If you recall, I summarized an article about function word use & personality in a recent blog entry. Since then I’ve thought of a few more things to add to this topic. The first is a paper taking a look at the affective use of demonstrative this & second is a paper which spends some time talking about the impact of brain damage on the acquisition & production of function words in children. I suppose you may first want to take a look at Pronouns & Personality again, but I’ll rehash the gist for you below.
- In order to participate in conversations over half full of function words (including pronouns) which provide little content, speakers need to be acutely aware of their environment & social milieu.
- This means that the ability to use function words is a marker for basic social skills.
- There are individual differences in usage of function words (including pronouns).
- These differences are associated with personality traits & psychological states.
First, almost immediately after publishing this entry, I thought of the paper I’d read a while back by Potts & Schwarz (2009) called Affective This. This paper was interesting purely by being a corpus study in experimental pragmatics, but their findings also provide compelling evidence for the association between function words & expression of shared mental states. You might have guessed this from the title of the journal article — affective suggesting emotion & this being the function word of interest.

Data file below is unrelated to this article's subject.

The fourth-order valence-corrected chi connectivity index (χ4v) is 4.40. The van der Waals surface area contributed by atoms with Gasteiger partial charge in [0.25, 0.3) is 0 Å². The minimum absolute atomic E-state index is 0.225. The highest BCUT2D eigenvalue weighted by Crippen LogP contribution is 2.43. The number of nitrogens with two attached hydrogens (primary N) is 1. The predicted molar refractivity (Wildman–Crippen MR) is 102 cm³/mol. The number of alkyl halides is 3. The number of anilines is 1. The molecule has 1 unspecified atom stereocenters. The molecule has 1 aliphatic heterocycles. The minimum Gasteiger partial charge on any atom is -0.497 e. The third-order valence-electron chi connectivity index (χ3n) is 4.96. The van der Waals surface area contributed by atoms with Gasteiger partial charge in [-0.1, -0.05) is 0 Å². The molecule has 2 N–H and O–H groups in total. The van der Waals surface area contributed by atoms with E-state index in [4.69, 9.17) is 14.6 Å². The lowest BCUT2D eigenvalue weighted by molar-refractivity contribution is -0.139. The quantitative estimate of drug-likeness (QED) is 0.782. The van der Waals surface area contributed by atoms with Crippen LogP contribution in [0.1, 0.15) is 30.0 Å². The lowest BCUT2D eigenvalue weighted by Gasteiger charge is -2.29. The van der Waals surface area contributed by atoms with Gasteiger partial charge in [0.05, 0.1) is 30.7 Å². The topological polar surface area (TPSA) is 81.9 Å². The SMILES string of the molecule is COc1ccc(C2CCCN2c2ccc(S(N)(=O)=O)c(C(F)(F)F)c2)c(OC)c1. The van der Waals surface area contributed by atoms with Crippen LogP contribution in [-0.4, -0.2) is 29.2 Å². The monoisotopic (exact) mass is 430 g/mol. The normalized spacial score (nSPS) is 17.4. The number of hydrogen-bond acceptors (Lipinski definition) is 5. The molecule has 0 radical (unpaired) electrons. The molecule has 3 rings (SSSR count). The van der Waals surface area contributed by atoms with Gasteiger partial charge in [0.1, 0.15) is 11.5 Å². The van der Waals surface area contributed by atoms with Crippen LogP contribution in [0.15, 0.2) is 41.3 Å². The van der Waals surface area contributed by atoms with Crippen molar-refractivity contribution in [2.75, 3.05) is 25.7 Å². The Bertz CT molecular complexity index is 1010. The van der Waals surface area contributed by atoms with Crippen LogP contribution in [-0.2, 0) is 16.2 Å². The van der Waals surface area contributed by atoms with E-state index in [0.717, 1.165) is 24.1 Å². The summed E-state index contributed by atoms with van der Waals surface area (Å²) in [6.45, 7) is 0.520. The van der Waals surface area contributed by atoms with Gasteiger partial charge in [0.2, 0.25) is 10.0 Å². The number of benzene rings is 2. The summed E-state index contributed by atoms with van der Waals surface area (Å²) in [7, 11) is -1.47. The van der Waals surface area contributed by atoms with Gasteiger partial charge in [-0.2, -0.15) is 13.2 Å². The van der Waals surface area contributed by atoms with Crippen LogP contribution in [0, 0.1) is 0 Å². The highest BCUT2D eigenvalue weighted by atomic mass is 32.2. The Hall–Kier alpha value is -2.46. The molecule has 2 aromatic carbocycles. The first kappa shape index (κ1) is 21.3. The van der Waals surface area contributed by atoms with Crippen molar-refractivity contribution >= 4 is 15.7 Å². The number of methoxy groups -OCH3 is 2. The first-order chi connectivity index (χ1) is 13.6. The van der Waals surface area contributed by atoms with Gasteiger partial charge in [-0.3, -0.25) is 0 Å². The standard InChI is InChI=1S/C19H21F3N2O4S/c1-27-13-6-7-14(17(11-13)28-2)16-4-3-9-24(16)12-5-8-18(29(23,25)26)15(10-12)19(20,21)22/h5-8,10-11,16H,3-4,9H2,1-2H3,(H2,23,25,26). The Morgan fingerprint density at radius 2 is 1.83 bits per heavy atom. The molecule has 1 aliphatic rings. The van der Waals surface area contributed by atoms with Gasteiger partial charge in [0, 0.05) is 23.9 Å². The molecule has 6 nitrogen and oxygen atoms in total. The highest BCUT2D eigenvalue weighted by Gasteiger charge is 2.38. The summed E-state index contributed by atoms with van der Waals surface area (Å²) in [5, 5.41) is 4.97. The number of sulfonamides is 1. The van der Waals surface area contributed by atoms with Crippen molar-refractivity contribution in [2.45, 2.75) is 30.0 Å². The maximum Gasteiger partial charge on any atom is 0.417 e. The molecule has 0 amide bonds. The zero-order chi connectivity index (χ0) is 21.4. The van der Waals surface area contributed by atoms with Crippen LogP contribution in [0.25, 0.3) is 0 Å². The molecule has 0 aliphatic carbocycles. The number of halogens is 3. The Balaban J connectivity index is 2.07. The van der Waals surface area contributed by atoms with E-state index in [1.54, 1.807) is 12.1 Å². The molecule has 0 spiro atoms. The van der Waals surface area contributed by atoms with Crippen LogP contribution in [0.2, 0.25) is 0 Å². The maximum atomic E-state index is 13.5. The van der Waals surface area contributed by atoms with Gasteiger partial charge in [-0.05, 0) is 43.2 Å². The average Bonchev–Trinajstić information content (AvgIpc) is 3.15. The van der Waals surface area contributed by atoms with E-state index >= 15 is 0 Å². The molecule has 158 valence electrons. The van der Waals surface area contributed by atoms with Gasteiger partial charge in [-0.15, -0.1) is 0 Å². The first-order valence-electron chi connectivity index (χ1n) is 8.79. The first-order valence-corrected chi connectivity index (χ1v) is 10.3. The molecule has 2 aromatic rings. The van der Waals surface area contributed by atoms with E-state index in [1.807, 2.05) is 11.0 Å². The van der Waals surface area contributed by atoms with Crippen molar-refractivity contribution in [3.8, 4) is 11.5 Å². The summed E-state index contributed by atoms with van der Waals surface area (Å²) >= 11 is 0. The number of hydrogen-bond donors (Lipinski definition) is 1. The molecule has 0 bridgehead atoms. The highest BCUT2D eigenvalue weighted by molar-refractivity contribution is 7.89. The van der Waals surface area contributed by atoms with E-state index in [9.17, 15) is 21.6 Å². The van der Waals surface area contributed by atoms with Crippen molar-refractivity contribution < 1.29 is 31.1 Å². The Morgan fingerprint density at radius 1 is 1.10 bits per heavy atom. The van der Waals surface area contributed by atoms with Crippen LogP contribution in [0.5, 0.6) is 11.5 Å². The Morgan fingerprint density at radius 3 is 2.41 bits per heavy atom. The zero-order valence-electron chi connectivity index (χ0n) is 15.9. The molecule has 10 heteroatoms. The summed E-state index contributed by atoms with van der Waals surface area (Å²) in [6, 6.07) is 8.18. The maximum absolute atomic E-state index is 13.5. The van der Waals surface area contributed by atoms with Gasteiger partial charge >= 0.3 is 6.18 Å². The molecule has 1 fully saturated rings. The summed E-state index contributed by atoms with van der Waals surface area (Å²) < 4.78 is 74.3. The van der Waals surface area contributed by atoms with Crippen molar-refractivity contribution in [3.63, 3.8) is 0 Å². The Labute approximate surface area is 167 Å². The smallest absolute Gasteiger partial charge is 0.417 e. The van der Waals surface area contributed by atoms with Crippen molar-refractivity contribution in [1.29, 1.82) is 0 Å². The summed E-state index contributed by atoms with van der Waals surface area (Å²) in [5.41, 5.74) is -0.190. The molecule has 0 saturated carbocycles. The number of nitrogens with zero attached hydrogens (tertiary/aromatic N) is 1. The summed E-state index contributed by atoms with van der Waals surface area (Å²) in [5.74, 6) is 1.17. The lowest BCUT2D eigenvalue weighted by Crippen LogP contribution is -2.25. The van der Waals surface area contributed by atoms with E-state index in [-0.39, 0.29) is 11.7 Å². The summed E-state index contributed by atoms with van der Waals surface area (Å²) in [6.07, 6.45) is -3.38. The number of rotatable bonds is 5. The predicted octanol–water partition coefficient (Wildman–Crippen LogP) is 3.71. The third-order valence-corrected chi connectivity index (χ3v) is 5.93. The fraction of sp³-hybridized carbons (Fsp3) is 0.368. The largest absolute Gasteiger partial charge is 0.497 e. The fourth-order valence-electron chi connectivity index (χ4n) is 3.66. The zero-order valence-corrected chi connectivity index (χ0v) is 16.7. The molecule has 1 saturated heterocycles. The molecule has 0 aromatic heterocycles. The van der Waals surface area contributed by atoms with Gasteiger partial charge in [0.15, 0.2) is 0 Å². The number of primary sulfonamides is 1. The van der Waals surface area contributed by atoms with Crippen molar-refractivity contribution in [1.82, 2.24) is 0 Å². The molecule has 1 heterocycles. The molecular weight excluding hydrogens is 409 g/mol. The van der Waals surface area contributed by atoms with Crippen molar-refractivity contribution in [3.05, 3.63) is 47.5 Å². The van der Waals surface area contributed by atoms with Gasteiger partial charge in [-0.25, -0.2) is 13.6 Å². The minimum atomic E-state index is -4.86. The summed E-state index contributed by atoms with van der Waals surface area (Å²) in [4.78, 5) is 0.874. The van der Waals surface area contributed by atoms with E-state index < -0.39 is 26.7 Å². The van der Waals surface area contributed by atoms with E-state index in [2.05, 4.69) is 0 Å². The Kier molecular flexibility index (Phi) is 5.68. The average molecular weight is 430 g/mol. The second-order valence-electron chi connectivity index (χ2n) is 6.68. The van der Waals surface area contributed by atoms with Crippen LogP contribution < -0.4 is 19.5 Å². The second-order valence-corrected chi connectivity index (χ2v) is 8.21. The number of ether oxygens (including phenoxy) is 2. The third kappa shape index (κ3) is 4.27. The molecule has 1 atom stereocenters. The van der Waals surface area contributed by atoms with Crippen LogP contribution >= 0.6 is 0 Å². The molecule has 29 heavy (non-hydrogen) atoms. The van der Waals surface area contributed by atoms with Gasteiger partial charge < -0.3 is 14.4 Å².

When considering emotionally charged language, function words like this & that aren’t among the first to come to mind. Especially considering that we have words designed explicitly to convey emotion (e.g. bastard, amazing, wow, etc.). However, even before considering the Potts & Schwarz paper, we have an idea that there’s more to these little words than meets the eye. Variation across speakers & contexts does seem to have some link to personality traits & psychological states.
So Potts & Schwarz chose to focus their attention on a comparison between proximal & distal demonstratives, this & that respectively. They sought to use corpus evidence to confirm the thought that this suggests a close, shared sentiment (solidarity) whereas that conveys a contrasting emotion. The idea is that these two senses arise from the “core” spatio-temporal meaning of these demonstratives. So while this & that exist primarily to orient a referent in space & time, their meanings have been extended to express affective closeness or distance. Finally, heading a noun (commonly a proper noun) with a demonstrative seems to suggest an agreement between speakers on the evaluative claims in an utterance.
The authors summarize the following characteristics of demonstrative-heading:
a. The speaker presumes that the hearer can identify the referent of A.
b. The predication of the referent A is evaluative.
c. The evaluative predication is uncontroversial.
d. The speaker intends to evoke solidarity with the hearer.
To test these effects of demonstrative-heading, the authors turn to quantitative corpus evidence, which is a relatively new technique in experimental pragmatics as I understand it. They looked at use of affective this in hotel & product reviews & their associated “star ratings” on Tripadvisor & Amazon to determine whether or not its use was a sign of solidarity. Indeed they found a u-shaped distributional frequency of this across star ratings suggesting an emotional use. That is, this is used with less frequency in “lukewarm” 3-star reviews & in greater frequency is more “heated” 1- & 5-star reviews. They found the same u-shaped distribution with exclamatory words like wow, absolutely, & the exclamation mark.